July 25, 2024
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July 25, 2024
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“Be, Become, Bless: Jewish Spirituality between East and West” (Maggid, 2019) has reached the bookstores, and now the philosophy and spirit of the Yeshiva of Otniel will be available to the English speaker. I was moved by the sweet and warm words that emanate through every page of Rav Yaakov Nagen’s book.

In 2001, I traveled to Pokhara, Nepal, to organize a Seder at the foothills of the Annapurna mountains. After celebrating Pesach with over 500 Israeli backpackers, I joined a few young men on their post-army trip for a three-week trek to the base of Mt. Everest. Our goal was to experience the awe and grandeur of the world’s highest mountain. During the day we hiked and at night we talked and sang around the fire. On Shabbat we stopped to rest at a guesthouse with breathtaking views perched on a mountainside. On Shabbat morning we got a report that snow was imminent, and while the base of Mt. Everest was very close, we still had to cross the Chole Mountain Pass. Climbing in high altitude,17,000 feet above sea level, is challenging in any condition, but with snow falling, the pass wouldn’t be accessible. My friends decided that they didn’t want to take the chance of having to wait for the snow to pass; they wanted to continue immediately. I wished them well as they set out ahead of the storm. I was grateful to be able to continue resting my tired bones from six days of climbing but I was a bit nervous about completing two additional weeks of hiking without my friends.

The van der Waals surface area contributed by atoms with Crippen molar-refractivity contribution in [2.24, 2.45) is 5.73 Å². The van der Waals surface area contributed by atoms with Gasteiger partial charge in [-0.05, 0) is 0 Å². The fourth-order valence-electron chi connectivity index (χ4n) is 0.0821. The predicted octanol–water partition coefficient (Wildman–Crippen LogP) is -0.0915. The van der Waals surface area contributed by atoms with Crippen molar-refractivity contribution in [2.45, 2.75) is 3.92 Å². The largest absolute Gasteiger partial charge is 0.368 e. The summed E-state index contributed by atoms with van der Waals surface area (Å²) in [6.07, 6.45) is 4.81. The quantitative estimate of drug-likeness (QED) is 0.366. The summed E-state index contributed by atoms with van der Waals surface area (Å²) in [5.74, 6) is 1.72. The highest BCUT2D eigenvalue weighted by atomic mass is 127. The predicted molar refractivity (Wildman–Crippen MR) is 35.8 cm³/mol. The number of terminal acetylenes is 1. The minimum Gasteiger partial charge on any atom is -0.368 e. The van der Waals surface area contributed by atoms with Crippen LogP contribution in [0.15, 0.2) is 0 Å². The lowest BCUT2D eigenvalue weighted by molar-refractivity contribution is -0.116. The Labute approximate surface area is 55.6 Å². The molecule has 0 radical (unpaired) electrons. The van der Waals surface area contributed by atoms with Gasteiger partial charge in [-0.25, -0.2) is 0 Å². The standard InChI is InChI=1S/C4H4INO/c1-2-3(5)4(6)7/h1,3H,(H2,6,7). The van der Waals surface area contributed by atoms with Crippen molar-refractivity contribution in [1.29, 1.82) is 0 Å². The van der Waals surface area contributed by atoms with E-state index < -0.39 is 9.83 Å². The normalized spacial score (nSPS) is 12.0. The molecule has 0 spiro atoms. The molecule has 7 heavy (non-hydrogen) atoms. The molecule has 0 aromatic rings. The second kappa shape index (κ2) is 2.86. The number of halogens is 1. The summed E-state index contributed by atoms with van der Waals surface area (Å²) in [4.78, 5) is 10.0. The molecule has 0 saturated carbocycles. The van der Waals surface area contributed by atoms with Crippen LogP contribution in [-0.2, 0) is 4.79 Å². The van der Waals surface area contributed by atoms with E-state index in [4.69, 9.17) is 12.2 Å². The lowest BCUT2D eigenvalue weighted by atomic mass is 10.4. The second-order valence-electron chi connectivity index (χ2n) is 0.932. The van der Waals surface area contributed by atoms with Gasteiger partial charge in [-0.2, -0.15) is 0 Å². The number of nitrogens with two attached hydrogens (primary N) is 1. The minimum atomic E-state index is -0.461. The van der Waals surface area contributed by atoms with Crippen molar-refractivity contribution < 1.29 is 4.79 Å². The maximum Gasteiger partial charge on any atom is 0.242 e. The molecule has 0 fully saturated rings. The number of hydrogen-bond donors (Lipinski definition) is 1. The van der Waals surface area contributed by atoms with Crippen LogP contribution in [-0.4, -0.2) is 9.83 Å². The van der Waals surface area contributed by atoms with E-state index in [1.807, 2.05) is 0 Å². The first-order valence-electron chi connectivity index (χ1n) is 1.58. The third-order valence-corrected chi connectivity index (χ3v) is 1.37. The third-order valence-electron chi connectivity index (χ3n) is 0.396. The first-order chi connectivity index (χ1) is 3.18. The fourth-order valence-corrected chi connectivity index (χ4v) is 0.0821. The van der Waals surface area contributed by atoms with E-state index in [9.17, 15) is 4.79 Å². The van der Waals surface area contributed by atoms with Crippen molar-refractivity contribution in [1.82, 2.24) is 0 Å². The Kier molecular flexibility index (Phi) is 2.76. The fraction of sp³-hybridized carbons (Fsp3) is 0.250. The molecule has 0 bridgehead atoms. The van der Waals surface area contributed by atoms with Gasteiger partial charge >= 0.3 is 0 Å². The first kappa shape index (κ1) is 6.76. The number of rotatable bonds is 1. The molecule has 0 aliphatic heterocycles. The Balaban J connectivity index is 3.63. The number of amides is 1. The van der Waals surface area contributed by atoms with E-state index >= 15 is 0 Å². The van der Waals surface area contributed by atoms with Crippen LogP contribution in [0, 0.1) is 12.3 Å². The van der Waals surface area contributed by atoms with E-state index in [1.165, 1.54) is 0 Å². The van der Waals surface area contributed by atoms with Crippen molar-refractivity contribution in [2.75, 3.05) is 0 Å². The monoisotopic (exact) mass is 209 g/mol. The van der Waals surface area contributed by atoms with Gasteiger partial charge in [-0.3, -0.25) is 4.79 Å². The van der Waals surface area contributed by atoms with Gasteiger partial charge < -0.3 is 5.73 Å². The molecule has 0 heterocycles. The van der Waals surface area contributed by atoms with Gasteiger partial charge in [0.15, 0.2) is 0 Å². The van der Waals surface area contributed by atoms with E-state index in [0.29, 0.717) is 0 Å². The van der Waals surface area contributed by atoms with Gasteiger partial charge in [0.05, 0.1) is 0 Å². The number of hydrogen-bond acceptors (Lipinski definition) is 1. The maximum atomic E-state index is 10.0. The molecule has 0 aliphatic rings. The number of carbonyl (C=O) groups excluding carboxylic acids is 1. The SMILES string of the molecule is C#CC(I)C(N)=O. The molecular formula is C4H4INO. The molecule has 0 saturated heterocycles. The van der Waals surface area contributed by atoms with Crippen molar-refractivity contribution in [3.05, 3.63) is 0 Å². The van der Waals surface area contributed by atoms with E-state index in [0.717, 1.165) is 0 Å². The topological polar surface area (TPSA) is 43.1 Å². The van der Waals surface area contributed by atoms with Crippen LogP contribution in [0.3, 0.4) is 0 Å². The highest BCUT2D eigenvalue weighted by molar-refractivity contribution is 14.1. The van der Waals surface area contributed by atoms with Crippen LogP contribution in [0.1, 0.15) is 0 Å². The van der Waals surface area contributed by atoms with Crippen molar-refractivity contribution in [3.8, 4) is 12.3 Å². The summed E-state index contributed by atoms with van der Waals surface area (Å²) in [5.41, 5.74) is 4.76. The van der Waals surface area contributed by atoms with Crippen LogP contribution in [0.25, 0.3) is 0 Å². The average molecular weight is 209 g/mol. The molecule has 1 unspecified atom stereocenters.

The storm never came, and after Shabbat I was set to continue toward the mountain pass. I joined a group of Tibetan monks who were on pilgrimage and I walked with them for several days. Every morning I would put on Tefillin and they would sit in meditation and then we would spend the following stretch of time trying to understand what the other was doing. I learned about mindfulness and how to use the breath in meditation to achieve a higher state of consciousness. We had so much in common: I was learning in a yeshiva, they were learning in an ashram; I was attending shiurim on the importance of putting the holy before the mundane in thought, speech and action, and here I was meeting people who had practical tools and strategies to help overcome the temptation of the mundane and banal by being in control of their mind. Ever since this encounter in the Himalayas I have tried to incorporate the techniques and tools taught to me by these kind monks into my daily life. I knew I had to learn how to be present. However, there was a disconnect between my religious practice, which included more doing and less focus on being.